The roots of IA in the EU lie in reforms in the mid-1980s, which separately introduced limited forms of EIA and BIA.39–42 However, it is only in the past decade that IA has begun to fundamentally change policymaking in the EU.8 In 1997, a Protocol on the Application of the Principles of Subsidiarity and Proportionality in the Treaty of Amsterdam,43 mandated that the ‘burdens’ of legislation should be minimised for ‘economic operators’. This Treaty change, which was influenced by the lobbying efforts of large corporations (see box 2)27 28, has been cited as the constitutional basis for the Commission's renewed commitment to IA.44 In 2001, the push for BIA was enhanced by the Mandelkern Report45 and further commitments to undertaking a form of sustainability-orientated IA were made at the Goteborg European Council meeting.46 These developments informed the Commission's 2001 commitment to introducing ‘a coherent method for impact analysis’ by the end of 2002.47 A series of documents subsequently outlined the Commission's new approach to IA, which brought together RIA with other forms of IA, resulting in an ‘integrated’ approach to IA with economic, social and environmental strands.33–36 Initially, questions were vague, merely encouraging policymakers to consider potential ‘economic, social and environmental consequences’,33 but later versions of the tool detailed three separate sets of questions for economic, environmental and social impacts.34–36 Since 2005, the Commission has committed itself to applying its IA guidelines to all significant legislative developments.34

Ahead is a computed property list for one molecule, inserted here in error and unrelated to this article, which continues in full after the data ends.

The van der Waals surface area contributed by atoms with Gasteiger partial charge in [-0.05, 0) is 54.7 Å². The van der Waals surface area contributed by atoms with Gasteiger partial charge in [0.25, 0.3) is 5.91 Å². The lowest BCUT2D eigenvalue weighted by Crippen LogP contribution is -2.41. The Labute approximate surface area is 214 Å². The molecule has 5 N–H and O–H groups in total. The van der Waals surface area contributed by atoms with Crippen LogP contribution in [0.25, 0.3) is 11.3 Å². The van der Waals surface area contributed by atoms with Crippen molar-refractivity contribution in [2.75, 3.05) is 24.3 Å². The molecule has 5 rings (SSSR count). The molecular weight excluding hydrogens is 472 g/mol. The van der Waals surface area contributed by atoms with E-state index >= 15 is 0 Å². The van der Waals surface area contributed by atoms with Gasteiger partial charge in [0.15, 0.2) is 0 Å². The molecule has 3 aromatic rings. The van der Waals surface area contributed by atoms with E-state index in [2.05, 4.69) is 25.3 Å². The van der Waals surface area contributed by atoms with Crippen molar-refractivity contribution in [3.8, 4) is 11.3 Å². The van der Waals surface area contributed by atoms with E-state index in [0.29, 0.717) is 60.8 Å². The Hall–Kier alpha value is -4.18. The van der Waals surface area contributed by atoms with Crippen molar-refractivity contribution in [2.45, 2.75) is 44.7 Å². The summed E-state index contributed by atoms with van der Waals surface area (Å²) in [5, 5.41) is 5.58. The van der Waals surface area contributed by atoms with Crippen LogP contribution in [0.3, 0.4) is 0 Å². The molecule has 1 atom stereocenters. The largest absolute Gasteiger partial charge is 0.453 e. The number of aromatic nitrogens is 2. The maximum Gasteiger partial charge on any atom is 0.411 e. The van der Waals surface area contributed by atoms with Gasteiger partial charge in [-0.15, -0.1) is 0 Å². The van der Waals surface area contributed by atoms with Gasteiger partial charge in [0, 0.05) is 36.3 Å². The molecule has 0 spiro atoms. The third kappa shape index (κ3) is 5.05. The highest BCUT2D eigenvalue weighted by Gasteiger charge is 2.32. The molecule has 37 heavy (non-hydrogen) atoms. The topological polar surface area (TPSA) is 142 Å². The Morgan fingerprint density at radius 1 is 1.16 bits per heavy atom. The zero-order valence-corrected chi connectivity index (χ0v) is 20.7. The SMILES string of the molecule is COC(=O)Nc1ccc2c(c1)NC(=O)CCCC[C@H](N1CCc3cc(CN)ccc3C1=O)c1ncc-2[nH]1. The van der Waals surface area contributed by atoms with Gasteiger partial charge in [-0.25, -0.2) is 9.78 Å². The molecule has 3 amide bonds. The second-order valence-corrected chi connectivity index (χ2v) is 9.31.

The formal incorporation of EIA, BIA and Social IA (SIA) into a single IA tool (with health impacts largely subsumed in the latter) has enabled the Commission to promote its approach to IA as ‘a thorough and balanced appraisal of all impacts’.48 Neither the Commission nor the WHO address the obvious conflicts involved in balancing economic, social and environmental considerations.2 42 They also ignore the fact that northern member states (the UK, the Netherlands, Luxembourg, Ireland, Finland and Austria) have been specifically promoting IA in the EU as a means of enhancing business competitiveness by reducing regulatory and administrative costs,10 49 50 and that European business interests have been highly active in shaping and using IA in the EU.27 28